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HomeNewsArchivesLieutenant Governor Leads Crackdown on Uninsured Drivers

Lieutenant Governor Leads Crackdown on Uninsured Drivers

June 8, 2009 — In an effort to clamp down on drivers of uninsured vehicles, Lt. Gov. Gregory Francis is joining forces with other departments and agencies to bring those drivers into compliance.
"The cost of not having insurance is passed on to the public in many ways," he said. "All of us benefit when the financial liability to uninsured motorists and injured persons is reduced."
His spokesman, Shawna Richards-Llanos, spoke about the costs to the territory's hospitals for treating people injured in accidents when the vehicles involved are not insured.
"And the other driver cannot get their repairs covered," she said.
Although it's against the law to drive without motor-vehicle insurance, some drivers buy insurance so they'll have an insurance card to show when they get their vehicles inspected, but cancel it soon after, Francis said.
Richards-Llanos said she did not have figures on how many drivers do not carry insurance on their vehicles.
Information is already shared between the Bureau of Motor Vehicles and the insurance industry, but Francis said it does not flow quickly enough to identify uninsured vehicles. To address this problem, the partnership is exploring real-time methods of data sharing to track auto-insurance coverage and cancellations.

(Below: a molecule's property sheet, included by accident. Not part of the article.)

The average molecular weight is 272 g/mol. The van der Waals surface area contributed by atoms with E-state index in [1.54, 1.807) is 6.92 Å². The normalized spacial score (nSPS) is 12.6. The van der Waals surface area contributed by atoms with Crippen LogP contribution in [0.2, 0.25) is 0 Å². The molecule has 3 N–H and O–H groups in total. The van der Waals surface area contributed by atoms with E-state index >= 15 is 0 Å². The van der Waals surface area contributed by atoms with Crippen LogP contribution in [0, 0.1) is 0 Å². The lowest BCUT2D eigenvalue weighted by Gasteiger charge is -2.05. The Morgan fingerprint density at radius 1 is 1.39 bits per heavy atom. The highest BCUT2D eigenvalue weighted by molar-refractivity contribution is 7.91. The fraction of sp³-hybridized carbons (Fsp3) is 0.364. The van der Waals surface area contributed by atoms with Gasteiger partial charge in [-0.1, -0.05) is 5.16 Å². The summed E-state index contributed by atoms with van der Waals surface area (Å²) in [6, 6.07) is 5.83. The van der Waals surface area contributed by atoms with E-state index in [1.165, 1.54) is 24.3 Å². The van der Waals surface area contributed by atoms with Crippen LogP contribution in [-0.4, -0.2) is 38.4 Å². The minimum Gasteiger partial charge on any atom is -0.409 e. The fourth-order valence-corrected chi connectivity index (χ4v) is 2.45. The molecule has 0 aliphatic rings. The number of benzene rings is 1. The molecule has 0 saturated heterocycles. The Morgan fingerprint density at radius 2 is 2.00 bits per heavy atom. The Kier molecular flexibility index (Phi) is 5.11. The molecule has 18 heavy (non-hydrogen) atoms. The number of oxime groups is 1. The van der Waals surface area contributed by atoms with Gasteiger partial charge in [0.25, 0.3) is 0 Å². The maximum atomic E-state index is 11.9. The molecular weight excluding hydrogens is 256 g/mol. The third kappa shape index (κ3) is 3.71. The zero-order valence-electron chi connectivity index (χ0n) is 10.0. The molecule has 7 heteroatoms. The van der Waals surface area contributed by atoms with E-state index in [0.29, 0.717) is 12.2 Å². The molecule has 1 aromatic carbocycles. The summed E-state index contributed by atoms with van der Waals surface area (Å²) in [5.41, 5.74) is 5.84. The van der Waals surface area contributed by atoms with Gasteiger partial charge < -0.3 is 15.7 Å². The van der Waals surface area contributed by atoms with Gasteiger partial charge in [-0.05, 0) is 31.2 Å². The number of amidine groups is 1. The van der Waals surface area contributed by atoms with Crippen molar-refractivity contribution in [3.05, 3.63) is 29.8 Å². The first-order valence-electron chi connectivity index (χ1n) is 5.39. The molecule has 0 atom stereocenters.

Francis is partnering with the Bureau of Motor Vehicles, V.I. Police Department, the Office of Highway Safety and the Insurance Advisory Committee to identify those drivers and get them off the road until they get insurance.
As an example, Richards-Llanos said that when police officers pull over a driver, they will be able to find out immediately whether the vehicle is insured.
"And the police department will issue citations," Richards-Llanos said.
The auto-insurance initiative is also expected to lead to the implementation of an insurance point system. Currently both good and bad drivers are treated equally when it comes to getting insurance, Richards-Llanos said. With a point system in place, however, good drivers could be rewarded for their driving habits by lower insurance costs.
And she said that with a point system, drivers who accumulate a specified number of points could lose their driver's licenses.
A point system is already part of the V.I. Code, but Richards-Llanos does not know when it will be implemented.
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